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Cloud Computing|Microsoft Azure

Everything You Need to Know About Azure Infrastructure – March 2019 Edition

In my monthly summary, I will gather up all the Azure infrastructure news from the last month. You can tell that a big conference (Build) is coming; there are lots of announcements this month. The trend since November was that there was a tiny trickle, and that continued into February. Then things started to increase.

A Big Month for Storage

Various groups in Azure storage had news to share this month:


I’d love to spend about 10,000 words talking about networking, but I’m not going to go there just yet. Instead, let’s talk about the continued expansion of Azure’s global footprint.

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Microsoft made news by becoming the first of the “big clouds” to open regions (each made up of multiple data centers) in Africa:

  • South Africa West “in” Cape Town
  • South Africa North “in” Johannesburg

I say “in” because anyone with access to Google Maps can quickly figure out that some of the shared locations are … inaccurate.

These new data centers will bring local deployments of Azure to Africa, followed by Office 365 and Dynamics 365. Other regions are planned, and will be coming online in the not-too-distant future, adding more localized capacity to Microsoft’s 100,000+ mile fiber network – thought to be the second largest private WAN on the planet.

Other Announcements from Microsoft

Here are other Azure IaaS headlines from the past month:

And Now for Something Different

Those with grey/no hair might remember the first versions of Windows Server Failover Clustering, or even Windows Server Data Center Edition. You could only purchase those software / hardware / support solutions from a limited number of vendors with highly tested configurations. The total solution should have been more stable, and a side-effect was that the hardware was often 2x or 3x more expensive than just buying the components by themselves – but without the ability to get access to the software.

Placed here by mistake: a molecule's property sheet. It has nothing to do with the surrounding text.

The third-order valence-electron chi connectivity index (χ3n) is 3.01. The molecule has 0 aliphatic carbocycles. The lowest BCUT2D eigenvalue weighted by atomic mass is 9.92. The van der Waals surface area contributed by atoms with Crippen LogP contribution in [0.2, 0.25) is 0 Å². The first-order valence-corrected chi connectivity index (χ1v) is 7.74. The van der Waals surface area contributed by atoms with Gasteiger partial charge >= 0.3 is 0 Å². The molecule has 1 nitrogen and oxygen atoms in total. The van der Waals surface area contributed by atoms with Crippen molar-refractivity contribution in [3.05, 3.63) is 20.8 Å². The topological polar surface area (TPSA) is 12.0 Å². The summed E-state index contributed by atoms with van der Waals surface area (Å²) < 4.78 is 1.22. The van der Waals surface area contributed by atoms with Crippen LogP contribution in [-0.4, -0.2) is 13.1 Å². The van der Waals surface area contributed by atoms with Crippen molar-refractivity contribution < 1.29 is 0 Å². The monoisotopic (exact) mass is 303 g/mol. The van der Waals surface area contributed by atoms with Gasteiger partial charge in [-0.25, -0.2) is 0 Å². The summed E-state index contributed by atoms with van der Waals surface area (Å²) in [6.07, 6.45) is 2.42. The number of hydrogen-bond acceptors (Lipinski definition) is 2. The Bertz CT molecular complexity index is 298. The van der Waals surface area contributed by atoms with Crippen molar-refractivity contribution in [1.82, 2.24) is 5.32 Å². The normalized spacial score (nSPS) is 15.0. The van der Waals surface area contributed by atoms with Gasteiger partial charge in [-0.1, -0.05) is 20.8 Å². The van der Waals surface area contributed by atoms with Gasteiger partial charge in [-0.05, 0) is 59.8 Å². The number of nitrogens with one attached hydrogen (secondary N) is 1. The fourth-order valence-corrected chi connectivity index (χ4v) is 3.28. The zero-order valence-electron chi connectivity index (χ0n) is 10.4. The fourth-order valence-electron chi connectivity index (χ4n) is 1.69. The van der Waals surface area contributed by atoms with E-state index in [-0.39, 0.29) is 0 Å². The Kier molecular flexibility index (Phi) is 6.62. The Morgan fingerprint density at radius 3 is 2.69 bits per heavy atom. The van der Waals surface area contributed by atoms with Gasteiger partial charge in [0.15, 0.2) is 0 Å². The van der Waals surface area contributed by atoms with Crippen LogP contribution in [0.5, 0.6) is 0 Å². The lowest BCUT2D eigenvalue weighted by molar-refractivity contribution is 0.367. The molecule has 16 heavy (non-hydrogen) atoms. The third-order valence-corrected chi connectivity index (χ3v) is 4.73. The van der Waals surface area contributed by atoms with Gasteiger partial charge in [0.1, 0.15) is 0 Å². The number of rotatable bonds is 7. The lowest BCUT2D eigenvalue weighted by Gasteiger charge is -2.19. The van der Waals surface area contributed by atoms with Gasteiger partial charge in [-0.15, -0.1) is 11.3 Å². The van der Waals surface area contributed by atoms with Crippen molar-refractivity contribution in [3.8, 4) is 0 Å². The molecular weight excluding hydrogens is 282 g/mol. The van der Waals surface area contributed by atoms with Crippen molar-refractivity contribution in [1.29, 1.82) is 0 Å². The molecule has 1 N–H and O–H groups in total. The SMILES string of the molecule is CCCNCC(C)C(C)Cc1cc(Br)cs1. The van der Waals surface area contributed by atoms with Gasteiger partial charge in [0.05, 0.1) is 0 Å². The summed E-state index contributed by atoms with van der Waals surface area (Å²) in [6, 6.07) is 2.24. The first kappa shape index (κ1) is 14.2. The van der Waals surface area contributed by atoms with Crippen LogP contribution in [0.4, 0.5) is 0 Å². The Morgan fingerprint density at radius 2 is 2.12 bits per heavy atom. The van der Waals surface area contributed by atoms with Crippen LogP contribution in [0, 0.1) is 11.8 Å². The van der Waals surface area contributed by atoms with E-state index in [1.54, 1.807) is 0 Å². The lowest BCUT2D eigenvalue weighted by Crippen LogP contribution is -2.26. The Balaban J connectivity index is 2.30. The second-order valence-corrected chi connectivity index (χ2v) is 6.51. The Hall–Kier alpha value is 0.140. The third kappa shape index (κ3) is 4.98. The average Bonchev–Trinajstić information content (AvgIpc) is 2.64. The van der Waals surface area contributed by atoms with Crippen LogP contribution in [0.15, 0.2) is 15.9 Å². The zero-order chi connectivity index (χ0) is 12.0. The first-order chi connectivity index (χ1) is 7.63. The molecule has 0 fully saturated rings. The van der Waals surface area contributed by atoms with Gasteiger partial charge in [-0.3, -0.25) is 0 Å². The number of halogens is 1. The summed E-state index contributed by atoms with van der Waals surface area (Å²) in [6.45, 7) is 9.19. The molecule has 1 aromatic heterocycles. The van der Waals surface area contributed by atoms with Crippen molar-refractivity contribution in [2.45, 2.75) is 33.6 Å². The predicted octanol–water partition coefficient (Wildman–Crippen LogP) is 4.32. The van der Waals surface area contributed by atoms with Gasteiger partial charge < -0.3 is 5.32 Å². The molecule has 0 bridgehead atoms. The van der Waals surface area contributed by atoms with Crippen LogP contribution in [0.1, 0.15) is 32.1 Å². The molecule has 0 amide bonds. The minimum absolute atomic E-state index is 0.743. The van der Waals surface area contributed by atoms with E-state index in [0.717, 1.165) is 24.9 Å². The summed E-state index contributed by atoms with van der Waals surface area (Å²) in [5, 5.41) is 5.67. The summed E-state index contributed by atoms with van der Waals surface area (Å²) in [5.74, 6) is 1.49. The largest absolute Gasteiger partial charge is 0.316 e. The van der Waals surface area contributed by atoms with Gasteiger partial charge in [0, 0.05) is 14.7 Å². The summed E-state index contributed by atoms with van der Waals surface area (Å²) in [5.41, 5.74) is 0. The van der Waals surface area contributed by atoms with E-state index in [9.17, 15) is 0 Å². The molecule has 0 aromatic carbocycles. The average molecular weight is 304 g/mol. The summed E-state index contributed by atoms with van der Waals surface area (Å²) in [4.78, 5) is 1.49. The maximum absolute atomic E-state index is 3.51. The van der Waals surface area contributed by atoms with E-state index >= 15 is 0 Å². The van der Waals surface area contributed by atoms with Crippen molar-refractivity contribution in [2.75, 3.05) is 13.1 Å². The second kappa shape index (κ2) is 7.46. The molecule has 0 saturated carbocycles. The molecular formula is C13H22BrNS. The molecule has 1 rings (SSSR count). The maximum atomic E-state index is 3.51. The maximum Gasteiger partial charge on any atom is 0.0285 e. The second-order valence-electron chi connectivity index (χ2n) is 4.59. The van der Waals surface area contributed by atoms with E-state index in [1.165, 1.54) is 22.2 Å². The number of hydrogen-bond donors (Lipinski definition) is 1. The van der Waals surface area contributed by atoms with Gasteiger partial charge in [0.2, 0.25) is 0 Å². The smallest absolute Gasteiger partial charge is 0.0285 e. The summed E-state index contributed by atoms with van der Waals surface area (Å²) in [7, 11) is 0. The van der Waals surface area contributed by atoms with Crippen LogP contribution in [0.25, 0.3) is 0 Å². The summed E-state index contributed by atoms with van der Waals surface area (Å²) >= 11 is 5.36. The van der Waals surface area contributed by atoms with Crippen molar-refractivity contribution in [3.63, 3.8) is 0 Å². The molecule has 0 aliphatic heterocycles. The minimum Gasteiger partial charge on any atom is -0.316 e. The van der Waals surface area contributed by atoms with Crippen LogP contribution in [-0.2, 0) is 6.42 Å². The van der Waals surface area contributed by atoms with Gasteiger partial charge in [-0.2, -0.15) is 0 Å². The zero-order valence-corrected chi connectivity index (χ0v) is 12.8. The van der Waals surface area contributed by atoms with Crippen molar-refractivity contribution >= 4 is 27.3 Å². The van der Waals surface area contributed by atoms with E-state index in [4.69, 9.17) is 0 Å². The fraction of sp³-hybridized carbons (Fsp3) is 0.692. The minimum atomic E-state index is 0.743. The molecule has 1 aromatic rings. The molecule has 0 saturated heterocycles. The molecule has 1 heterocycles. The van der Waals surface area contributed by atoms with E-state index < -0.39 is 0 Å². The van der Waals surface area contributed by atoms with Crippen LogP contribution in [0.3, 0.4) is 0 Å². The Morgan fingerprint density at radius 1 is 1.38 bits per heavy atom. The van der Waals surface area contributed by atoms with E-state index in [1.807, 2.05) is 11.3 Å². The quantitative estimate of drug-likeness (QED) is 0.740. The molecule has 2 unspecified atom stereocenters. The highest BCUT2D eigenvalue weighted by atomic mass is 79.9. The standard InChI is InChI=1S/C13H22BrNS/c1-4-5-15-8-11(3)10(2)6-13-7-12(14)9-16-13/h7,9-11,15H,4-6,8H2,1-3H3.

Microsoft democratized access to the software and that played a big role in assisting Microsoft to penetrate the data center mission-critical role with Windows Server 2003 – 2012 R2.

Then along came a new hardware-integrated feature: Storage Spaces Direct (S2D). This role depends highly on the features, firmware, and drivers of high-performance disks, NICs, and switches. If any one component performs below expectations, it brings down the entire cluster – that’s the nature of converged (Storage Spaces or SAN) or hyper-converged infrastructure (HCI, such as S2D, Nutanix, and so on).

Those of you who have worked with Hyper-V or S2D know that hardware, drivers, and firmware are a risk. Certain brands are a known problem. Sadly, some server manufacturers rely exclusively on certain risky brands and bureaucracies don’t think of that when creating approved purchasing lists.

It appears that Microsoft is taking a pinch of the past and a smidgen of the present to ensure that S2D customers have a quality experience. Azure Stack is lending more than a brand name (and some news headlines) to Azure Stack HCI; also coming with the name is a quality controlled collection of more than 70 solutions from 15 hardware partners. Unlike Azure Stack, this set of partners includes specialists such as DataON, who are widely regarded as one of the best vendors in the field.

What are you getting? Is it Azure? Therefore I have this story under “something different”. What you get in Azure Stack HCI is not Azure. It is Hyper-V on Storage Spaces Direct. Yes, it integrates natively with Azure in many ways, including, but not limited to:

  • Azure Site Recovery (also VMware)
  • Azure Monitor (also VMware)
  • Cloud Witness
  • Azure Backup (also VMware)
  • Azure Update Management (also Linux)
  • Azure Network Adapter (probably best for small business)
  • Azure Security Center (also Linux, but best on Windows Server 2016+)

I guess Azure is the new Windows – remember when everything in Microsoft had to be labeled as “Windows …”. Now it appears that everything has to be branded as “Azure …”.


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Aidan Finn, Microsoft Most Valuable Professional (MVP), has been working in IT since 1996. He has worked as a consultant and administrator for the likes of Innofactor Norway, Amdahl DMR, Fujitsu, Barclays and Hypo Real Estate Bank International where he dealt with large and complex IT infrastructures and MicroWarehouse Ltd. where he worked with Microsoft partners in the small/medium business space.
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